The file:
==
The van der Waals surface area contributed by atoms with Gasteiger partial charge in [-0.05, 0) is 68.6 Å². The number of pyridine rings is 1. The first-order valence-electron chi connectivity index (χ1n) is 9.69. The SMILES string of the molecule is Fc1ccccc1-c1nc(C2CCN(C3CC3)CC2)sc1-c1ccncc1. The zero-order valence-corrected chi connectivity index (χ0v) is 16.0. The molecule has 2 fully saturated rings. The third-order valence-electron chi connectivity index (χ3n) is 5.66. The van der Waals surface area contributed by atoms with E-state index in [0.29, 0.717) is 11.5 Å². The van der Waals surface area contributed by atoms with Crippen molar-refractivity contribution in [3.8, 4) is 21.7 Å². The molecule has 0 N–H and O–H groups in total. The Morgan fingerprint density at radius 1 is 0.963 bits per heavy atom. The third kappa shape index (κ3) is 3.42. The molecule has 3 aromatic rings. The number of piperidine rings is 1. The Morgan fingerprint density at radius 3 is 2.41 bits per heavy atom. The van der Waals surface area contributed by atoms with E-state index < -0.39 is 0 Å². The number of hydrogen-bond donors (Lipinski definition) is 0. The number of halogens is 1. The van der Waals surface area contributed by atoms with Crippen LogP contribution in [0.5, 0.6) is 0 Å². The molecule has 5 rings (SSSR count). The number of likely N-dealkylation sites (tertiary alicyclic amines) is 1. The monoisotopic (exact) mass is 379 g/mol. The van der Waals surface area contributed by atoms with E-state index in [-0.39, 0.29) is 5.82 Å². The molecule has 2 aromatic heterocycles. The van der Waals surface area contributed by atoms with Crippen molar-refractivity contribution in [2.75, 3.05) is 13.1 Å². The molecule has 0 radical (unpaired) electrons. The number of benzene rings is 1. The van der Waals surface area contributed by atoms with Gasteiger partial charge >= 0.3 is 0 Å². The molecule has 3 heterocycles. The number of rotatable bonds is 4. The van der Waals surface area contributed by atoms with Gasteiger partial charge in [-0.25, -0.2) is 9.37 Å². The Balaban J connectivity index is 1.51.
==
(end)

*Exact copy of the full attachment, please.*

The van der Waals surface area contributed by atoms with Gasteiger partial charge in [-0.05, 0) is 68.6 Å². The number of pyridine rings is 1. The first-order valence-electron chi connectivity index (χ1n) is 9.69. The SMILES string of the molecule is Fc1ccccc1-c1nc(C2CCN(C3CC3)CC2)sc1-c1ccncc1. The zero-order valence-corrected chi connectivity index (χ0v) is 16.0. The molecule has 2 fully saturated rings. The third-order valence-electron chi connectivity index (χ3n) is 5.66. The van der Waals surface area contributed by atoms with E-state index in [0.29, 0.717) is 11.5 Å². The van der Waals surface area contributed by atoms with Crippen molar-refractivity contribution in [3.8, 4) is 21.7 Å². The molecule has 0 N–H and O–H groups in total. The Morgan fingerprint density at radius 1 is 0.963 bits per heavy atom. The third kappa shape index (κ3) is 3.42. The molecule has 3 aromatic rings. The number of piperidine rings is 1. The Morgan fingerprint density at radius 3 is 2.41 bits per heavy atom. The van der Waals surface area contributed by atoms with E-state index < -0.39 is 0 Å². The number of hydrogen-bond donors (Lipinski definition) is 0. The number of halogens is 1. The van der Waals surface area contributed by atoms with Crippen LogP contribution in [0.5, 0.6) is 0 Å². The molecule has 5 rings (SSSR count). The number of likely N-dealkylation sites (tertiary alicyclic amines) is 1. The monoisotopic (exact) mass is 379 g/mol. The van der Waals surface area contributed by atoms with E-state index in [-0.39, 0.29) is 5.82 Å². The molecule has 2 aromatic heterocycles. The van der Waals surface area contributed by atoms with Crippen molar-refractivity contribution in [2.75, 3.05) is 13.1 Å². The molecule has 0 radical (unpaired) electrons. The number of benzene rings is 1. The van der Waals surface area contributed by atoms with Gasteiger partial charge >= 0.3 is 0 Å². The molecule has 3 heterocycles. The number of rotatable bonds is 4. The van der Waals surface area contributed by atoms with Gasteiger partial charge in [-0.25, -0.2) is 9.37 Å². The Balaban J connectivity index is 1.51.